Hong Kong restaurant Hemingway’s Bar & Grill, a long-standing staple of Discovery Bay, has switched to a completely vegan menu. According to owner Gary Stokes, customers didn’t even notice the initial changes.
South China Morning Post reports that Stokes, a vegan and a volunteer with international ocean conservation nonprofit Sea Shepherd, was facing an ethical dilemma. While the organization serves exclusively plant-based food on its ships in the name of environmentalism and animal rights, Stokes’s restaurant, which specialized in Caribbean cuisine, served both meat and fish.
“Here I am trying to save the ocean and I basically have shares in a meat company,” said Stokes. To better align his ethics with his actions, in 2017, Stokes approached the restaurant’s other co-owner about wanting to be bought out. However, after learning that the co-owner was also looking to sell his shares, he changed his mind. Instead, Stokes resolved to not only to become Hemingway’s sole owner but also to convert it to a vegan restaurant. At the time, both his wife and others believed that the switch would cause Hemingway’s to lose its strong customer base.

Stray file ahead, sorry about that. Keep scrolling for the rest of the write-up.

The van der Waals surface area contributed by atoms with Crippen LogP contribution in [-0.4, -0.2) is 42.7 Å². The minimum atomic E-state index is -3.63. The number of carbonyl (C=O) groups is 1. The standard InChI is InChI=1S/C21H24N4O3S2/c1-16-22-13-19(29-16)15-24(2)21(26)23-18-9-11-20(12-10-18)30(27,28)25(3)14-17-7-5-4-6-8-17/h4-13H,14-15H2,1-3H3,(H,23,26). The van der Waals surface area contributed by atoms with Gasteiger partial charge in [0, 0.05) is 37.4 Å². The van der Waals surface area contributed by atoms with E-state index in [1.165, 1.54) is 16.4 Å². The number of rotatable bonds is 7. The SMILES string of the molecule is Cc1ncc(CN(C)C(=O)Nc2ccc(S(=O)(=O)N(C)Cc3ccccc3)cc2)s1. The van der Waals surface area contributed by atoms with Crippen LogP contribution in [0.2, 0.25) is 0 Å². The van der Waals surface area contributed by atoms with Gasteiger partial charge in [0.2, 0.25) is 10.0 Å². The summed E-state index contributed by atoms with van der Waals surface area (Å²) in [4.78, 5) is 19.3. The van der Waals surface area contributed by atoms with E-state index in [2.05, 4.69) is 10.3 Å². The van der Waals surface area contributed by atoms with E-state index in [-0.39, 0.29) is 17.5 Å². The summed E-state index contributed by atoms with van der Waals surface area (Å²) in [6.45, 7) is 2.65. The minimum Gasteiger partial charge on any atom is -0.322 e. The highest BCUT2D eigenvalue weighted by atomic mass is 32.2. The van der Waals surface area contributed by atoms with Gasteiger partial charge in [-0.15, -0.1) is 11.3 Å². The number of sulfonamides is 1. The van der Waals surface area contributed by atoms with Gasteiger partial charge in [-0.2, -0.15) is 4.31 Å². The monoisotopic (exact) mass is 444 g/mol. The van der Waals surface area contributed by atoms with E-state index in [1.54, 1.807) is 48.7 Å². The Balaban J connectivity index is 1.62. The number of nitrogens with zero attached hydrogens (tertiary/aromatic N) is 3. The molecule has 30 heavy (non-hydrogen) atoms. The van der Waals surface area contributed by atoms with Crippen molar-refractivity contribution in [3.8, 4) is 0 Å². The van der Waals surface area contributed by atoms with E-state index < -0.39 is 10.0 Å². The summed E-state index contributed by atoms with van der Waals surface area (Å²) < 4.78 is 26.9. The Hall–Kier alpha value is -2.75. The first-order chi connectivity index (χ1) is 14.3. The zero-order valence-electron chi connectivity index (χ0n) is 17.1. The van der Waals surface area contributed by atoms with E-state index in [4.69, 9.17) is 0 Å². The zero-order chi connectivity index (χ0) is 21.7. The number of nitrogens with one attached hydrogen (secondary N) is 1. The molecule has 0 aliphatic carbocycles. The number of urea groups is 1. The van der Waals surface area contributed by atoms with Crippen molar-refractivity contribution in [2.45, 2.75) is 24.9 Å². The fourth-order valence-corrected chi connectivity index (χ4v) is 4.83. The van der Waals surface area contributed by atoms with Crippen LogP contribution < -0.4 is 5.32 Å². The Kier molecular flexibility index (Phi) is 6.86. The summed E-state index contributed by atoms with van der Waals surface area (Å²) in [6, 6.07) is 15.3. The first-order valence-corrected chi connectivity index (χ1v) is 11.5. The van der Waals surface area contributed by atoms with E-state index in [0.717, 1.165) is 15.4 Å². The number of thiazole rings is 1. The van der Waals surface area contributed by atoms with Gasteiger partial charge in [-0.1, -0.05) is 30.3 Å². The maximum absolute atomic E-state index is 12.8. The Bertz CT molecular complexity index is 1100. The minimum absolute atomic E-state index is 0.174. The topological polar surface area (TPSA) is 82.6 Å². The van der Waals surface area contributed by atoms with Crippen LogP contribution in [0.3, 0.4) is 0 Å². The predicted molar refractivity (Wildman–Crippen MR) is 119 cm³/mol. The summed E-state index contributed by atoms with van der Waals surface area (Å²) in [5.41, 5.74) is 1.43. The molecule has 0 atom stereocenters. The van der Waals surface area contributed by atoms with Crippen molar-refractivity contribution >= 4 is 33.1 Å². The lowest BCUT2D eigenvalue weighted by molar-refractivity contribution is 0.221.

In August 2017, Stokes took the first step towards his mission of making the popular Hong Kong eatery vegan by removing all seafood from the menu. Then, without telling anyone, he made Hemingway’s popular chilli vegan, swapping meat for plant-based protein made by California-based food company, Beyond Meat. He chose not to mark the item as “vegan” on the menu.
“Because all it said on the menu was our Infamous Rude Boy Chilli, served with tortilla or rice. It never said it was vegan, but it never said that it wasn’t. So people had actually been eating it for about six months without meat and nobody noticed,” Stokes explained
By last January, all but six items on the menu were vegan. By June, all animal products had been removed from the menu. Stokes said that although there was pushback from customers at first, the restaurant’s sales have remained more or less the same.
Through Hemingway’s, he takes a somewhat covert approach to vegan activism, allowing for the flavor of his food to speak for itself. “You’re not going to get people to change if you ram it down their throat,” he said. “So my approach was just to offer it to people and also show them vegan food doesn’t have to be expensive quinoa salads, it can just be comfort food, normal everyday food, chilli and pasta and pizzas and burgers.”
According to Stokes, the Hong Kong community is now much more willing to embrace vegan food. “When I would first tell people that I was vegan it was like telling them I was green with three eyes,” he says. “And that’s where it has changed now, it’s gone so mainstream which is fantastic.”
Image Credit: Hemingway’s